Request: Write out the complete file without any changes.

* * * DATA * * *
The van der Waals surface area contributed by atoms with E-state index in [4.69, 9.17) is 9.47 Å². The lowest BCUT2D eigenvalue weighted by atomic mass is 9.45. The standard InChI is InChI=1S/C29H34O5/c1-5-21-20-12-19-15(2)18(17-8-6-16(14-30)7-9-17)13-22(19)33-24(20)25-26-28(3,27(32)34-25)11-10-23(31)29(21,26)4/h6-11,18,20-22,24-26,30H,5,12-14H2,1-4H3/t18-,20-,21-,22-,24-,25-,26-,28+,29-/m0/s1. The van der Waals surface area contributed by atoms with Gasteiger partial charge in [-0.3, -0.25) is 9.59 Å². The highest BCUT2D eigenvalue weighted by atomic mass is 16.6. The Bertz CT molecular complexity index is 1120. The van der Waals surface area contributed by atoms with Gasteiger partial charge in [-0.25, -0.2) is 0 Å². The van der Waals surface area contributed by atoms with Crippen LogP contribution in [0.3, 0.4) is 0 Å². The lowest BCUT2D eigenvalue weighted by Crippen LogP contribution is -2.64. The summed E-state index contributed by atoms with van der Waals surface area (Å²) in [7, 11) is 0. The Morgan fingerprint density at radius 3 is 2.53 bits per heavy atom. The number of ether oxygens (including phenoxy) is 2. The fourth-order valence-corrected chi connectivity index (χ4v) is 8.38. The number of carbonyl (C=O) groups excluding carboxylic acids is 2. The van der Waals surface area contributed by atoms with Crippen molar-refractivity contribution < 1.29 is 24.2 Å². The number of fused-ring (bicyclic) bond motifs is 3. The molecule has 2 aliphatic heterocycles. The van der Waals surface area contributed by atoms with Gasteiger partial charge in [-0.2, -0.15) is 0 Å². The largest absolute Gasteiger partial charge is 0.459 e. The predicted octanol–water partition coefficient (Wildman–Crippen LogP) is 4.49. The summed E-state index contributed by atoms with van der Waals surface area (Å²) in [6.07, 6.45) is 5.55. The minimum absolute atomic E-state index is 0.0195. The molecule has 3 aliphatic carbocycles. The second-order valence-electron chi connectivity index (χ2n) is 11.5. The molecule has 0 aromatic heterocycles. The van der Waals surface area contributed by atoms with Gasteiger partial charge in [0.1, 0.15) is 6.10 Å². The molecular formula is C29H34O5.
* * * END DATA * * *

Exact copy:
The van der Waals surface area contributed by atoms with E-state index in [4.69, 9.17) is 9.47 Å². The lowest BCUT2D eigenvalue weighted by atomic mass is 9.45. The standard InChI is InChI=1S/C29H34O5/c1-5-21-20-12-19-15(2)18(17-8-6-16(14-30)7-9-17)13-22(19)33-24(20)25-26-28(3,27(32)34-25)11-10-23(31)29(21,26)4/h6-11,18,20-22,24-26,30H,5,12-14H2,1-4H3/t18-,20-,21-,22-,24-,25-,26-,28+,29-/m0/s1. The van der Waals surface area contributed by atoms with Gasteiger partial charge in [-0.3, -0.25) is 9.59 Å². The highest BCUT2D eigenvalue weighted by atomic mass is 16.6. The Bertz CT molecular complexity index is 1120. The van der Waals surface area contributed by atoms with Gasteiger partial charge in [-0.25, -0.2) is 0 Å². The van der Waals surface area contributed by atoms with Crippen LogP contribution in [0.3, 0.4) is 0 Å². The lowest BCUT2D eigenvalue weighted by Crippen LogP contribution is -2.64. The summed E-state index contributed by atoms with van der Waals surface area (Å²) in [7, 11) is 0. The Morgan fingerprint density at radius 3 is 2.53 bits per heavy atom. The number of ether oxygens (including phenoxy) is 2. The fourth-order valence-corrected chi connectivity index (χ4v) is 8.38. The number of carbonyl (C=O) groups excluding carboxylic acids is 2. The van der Waals surface area contributed by atoms with Crippen molar-refractivity contribution < 1.29 is 24.2 Å². The number of fused-ring (bicyclic) bond motifs is 3. The molecule has 2 aliphatic heterocycles. The van der Waals surface area contributed by atoms with Gasteiger partial charge in [-0.2, -0.15) is 0 Å². The largest absolute Gasteiger partial charge is 0.459 e. The predicted octanol–water partition coefficient (Wildman–Crippen LogP) is 4.49. The summed E-state index contributed by atoms with van der Waals surface area (Å²) in [6.07, 6.45) is 5.55. The minimum absolute atomic E-state index is 0.0195. The molecule has 3 aliphatic carbocycles. The second-order valence-electron chi connectivity index (χ2n) is 11.5. The molecule has 0 aromatic heterocycles. The van der Waals surface area contributed by atoms with Gasteiger partial charge in [0.1, 0.15) is 6.10 Å². The molecular formula is C29H34O5.